It's a smart budgetary posture, but can the state park system make it? Hunting Island in Beaufort County is the lone state park to be profitable.
Gov. Nikki Haley has a goal for South Carolina's state parks - generate enough revenue to cover their own operating expenses. And she expects them to reach it by the end of 2013.
This may sound impossible, and while it is possible, it's something that no other state park system has achieved in a consistent manner.
Our own state's park system has already made quite the progress in reaching this goal of self-sufficiency. In 2002, the system covered 66% of the parks' operating system. Just last year, they're up to 83%.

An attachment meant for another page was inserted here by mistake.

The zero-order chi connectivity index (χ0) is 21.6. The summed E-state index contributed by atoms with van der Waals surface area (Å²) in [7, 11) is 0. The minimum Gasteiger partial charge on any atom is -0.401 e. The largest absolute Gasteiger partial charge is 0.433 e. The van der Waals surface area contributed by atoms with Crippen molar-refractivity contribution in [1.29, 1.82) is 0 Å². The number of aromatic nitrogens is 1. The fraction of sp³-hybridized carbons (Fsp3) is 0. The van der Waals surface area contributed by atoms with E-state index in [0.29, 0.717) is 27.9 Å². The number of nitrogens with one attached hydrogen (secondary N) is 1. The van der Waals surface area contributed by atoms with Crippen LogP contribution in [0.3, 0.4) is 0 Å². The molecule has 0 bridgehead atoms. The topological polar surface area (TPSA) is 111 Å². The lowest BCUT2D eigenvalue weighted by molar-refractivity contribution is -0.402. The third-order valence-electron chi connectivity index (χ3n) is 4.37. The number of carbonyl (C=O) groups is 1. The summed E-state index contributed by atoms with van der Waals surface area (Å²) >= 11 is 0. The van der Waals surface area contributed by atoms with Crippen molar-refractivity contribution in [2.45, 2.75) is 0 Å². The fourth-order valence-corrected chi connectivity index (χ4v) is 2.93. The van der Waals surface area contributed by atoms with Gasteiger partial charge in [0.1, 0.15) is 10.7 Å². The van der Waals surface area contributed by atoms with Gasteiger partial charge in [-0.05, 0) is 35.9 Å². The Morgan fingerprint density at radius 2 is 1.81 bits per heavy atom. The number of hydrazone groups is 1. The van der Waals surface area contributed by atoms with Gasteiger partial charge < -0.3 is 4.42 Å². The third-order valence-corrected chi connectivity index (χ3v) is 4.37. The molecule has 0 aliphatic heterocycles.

According to Marion Edmonds, the communications director for the Parks, Recreation, and Tourism Department, the Hunting Island State Park in Beaufort County is among the most popular and lucrative in South Carolina and, it seems, has become something of a poster child for park self-sufficiency.
The park earns approximately $2.8 million each year, which is more than enough to cover its own operating expenses -- in fact, about $1 million is left over to be placed in the state's park serve fund.
Learn more about the program and the details of Haley's goal by heading over to The Island Packet's report here.
To get some reactions from state park representatives and employees, check out The State's interesting piece here.
And check out this write-up by MyrtleBeachforFamilies.com on what the dramatically rising cost of an annual state park pass and what that could mean about the future of state parks.